Toby has already gone through in detail the new report from the Science and Technology Committee and the Health and Social Care Committee of the House of Commons on the Government’s handling of the COVID-19 pandemic and taken it apart.
One point worth underlining further is that one of its central conclusions – that “if the national lockdown had been instituted even a week earlier ‘we would have reduced the final death toll by at least a half'” (the report quoting Professor Neil Ferguson here) – is demonstrably false on all the data available. That’s because it assumes that the epidemic was continuing to grow exponentially in the week before lockdown was brought into effect on March 24th, a growth which supposedly only the lockdown brought to an end.
That this is not the case is evident from all the data we have, as has been shown on numerous occasions.
For example, already in April 2020 Oxford’s Professor Carl Heneghan had noted that by projecting back from the peak of deaths on April 8th it could be inferred that the peak of infections occurred around a week before the lockdown was imposed. This early deduction was subsequently backed up by Chief Medical Officer Chris Whitty himself, who told MPs in July 2020 that the R rate went “below one well before, or to some extent before, March 23rd”, indicating a declining epidemic.
Further support arrived in March 2021, when Imperial College London’s REACT study published a graph showing SARS-CoV-2 incidence in England as inferred from antibody testing and interviews with those who tested positive to ascertain date of symptom onset. It clearly showed new infections peaking in the week before March 24th (see below), as well as a similar peaking of infections ahead of the subsequent two national lockdowns.
There follows a guest post from our in-house doctor, formerly a senior medic in the NHS, who draws attention to the errors made repeatedly by the modellers and government advisors and the huge implications of them.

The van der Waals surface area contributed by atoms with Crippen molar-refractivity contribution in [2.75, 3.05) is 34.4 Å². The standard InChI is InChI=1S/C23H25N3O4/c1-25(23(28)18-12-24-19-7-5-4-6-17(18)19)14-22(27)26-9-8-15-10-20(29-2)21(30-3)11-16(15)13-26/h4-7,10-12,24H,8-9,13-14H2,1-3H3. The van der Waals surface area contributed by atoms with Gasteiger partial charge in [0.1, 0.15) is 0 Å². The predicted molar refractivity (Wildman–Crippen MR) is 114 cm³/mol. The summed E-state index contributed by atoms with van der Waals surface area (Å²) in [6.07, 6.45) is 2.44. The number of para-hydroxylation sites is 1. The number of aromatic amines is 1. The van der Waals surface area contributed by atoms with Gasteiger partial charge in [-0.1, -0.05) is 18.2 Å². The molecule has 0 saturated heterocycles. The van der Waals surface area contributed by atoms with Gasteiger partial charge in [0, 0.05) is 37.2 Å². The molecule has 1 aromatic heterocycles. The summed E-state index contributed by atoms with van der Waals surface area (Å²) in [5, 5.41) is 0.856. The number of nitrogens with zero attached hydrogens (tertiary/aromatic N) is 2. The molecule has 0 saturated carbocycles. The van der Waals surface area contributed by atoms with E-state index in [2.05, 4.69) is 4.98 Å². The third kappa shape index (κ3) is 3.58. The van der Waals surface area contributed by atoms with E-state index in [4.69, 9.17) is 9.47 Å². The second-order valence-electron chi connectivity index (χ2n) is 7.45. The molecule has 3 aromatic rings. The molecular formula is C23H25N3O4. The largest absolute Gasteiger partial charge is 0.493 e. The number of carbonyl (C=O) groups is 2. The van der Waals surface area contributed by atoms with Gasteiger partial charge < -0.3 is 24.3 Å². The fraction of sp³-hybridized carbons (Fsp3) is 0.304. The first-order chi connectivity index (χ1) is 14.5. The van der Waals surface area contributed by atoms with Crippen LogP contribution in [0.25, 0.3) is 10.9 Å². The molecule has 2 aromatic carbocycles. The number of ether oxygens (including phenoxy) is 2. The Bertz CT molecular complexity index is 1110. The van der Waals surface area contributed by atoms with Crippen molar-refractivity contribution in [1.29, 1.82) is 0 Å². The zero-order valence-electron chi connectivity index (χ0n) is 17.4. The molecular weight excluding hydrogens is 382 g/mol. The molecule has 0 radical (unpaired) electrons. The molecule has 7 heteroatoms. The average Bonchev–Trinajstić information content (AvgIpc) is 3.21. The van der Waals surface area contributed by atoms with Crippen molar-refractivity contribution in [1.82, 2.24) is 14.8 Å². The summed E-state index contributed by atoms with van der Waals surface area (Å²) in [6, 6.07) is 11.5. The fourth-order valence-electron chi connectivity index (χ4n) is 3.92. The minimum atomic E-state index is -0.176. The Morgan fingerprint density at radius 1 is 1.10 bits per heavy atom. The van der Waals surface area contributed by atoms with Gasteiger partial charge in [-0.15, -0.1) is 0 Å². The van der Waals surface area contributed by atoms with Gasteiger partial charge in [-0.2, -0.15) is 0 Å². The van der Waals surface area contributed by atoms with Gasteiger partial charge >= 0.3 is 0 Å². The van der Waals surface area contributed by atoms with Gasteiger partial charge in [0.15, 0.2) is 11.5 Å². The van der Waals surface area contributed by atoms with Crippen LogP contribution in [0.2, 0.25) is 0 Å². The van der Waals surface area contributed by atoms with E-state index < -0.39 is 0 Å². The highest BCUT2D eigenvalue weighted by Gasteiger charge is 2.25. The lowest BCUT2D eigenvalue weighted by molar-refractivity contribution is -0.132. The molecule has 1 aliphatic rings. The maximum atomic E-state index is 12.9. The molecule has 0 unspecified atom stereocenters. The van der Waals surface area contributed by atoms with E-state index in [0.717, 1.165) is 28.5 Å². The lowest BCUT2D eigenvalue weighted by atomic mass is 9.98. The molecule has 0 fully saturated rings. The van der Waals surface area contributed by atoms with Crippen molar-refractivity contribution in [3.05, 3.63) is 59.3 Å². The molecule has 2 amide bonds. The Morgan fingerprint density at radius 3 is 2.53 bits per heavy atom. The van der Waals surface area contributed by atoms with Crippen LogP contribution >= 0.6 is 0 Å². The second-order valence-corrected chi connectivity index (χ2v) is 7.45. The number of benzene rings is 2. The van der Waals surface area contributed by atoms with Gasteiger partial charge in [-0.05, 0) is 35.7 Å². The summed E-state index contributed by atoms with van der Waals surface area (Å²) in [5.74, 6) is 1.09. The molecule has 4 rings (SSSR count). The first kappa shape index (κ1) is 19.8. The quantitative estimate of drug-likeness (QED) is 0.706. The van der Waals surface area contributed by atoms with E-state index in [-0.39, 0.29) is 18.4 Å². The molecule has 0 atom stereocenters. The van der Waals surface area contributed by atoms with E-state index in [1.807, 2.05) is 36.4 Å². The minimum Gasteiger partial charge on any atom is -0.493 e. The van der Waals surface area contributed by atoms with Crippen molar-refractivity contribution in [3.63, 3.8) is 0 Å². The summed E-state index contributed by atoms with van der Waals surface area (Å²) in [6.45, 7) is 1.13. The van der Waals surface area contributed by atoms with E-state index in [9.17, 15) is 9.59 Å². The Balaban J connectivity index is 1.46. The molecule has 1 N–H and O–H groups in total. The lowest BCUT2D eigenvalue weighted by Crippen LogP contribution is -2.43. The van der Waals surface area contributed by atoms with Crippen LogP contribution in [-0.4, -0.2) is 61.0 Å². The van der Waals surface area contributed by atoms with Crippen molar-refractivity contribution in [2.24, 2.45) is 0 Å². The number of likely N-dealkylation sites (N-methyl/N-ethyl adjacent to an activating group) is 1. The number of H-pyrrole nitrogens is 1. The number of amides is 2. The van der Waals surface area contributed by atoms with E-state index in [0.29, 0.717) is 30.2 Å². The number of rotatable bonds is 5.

Napoleon Bonaparte remarked that “history is the version of past events that people have decided to agree on”. When the official version of the pandemic is written, I wonder what analysis will be made of the role of statistical modellers and public health experts in driving Government policy over the last 18 months?
To inform this question it may be helpful to examine the recent evidence of how predictions have matched up to real events. For example, on September 8th, SPI-M-O (one of the multitudinous acronym salad bodies advising the Government), produced a paper entitled “Medium-term projections“.
Perhaps mindful of the woeful inaccuracy of previous predictions, the very first sentence heavily caveats the entire document:
These projections are not forecasts or predictions. They represent a scenario in which the trajectory of the epidemic continues to follow the trends that were seen in the data up to September 6th.
If that is the level of confidence the authors of the report have in their own abilities, one rather wonders what value this publication contains – yet this is the level of advice being given to decision-makers.
Firstly, to the “projection” of admissions. The document is in PDF format, so I am unable to reproduce it here, but the graphical representations show a 90% confidence interval fan chart for the period September 12th-28th. Hospital admissions in England are “projected” to be between 600 to 1,200 per day – a fairly wide spread. Graph One shows what actually happened – daily admissions on the blue bars, seven-day moving averages on the brown line.
It is clear that admissions have been consistently below the lower ‘projection’ for the entire period and the seven-day moving average at the end of the month was below 500 admissions per day.
Neil Ferguson’s team at Imperial College London (ICL) has released a new paper, published in Nature, claiming that if Sweden had adopted U.K. or Danish lockdown policies its Covid mortality would have halved. Although we have reviewed many epidemiological papers on this site, and especially from this particular team, let us go unto the breach once more and see what we find. The primary author on this new paper is Swapnil Mishra.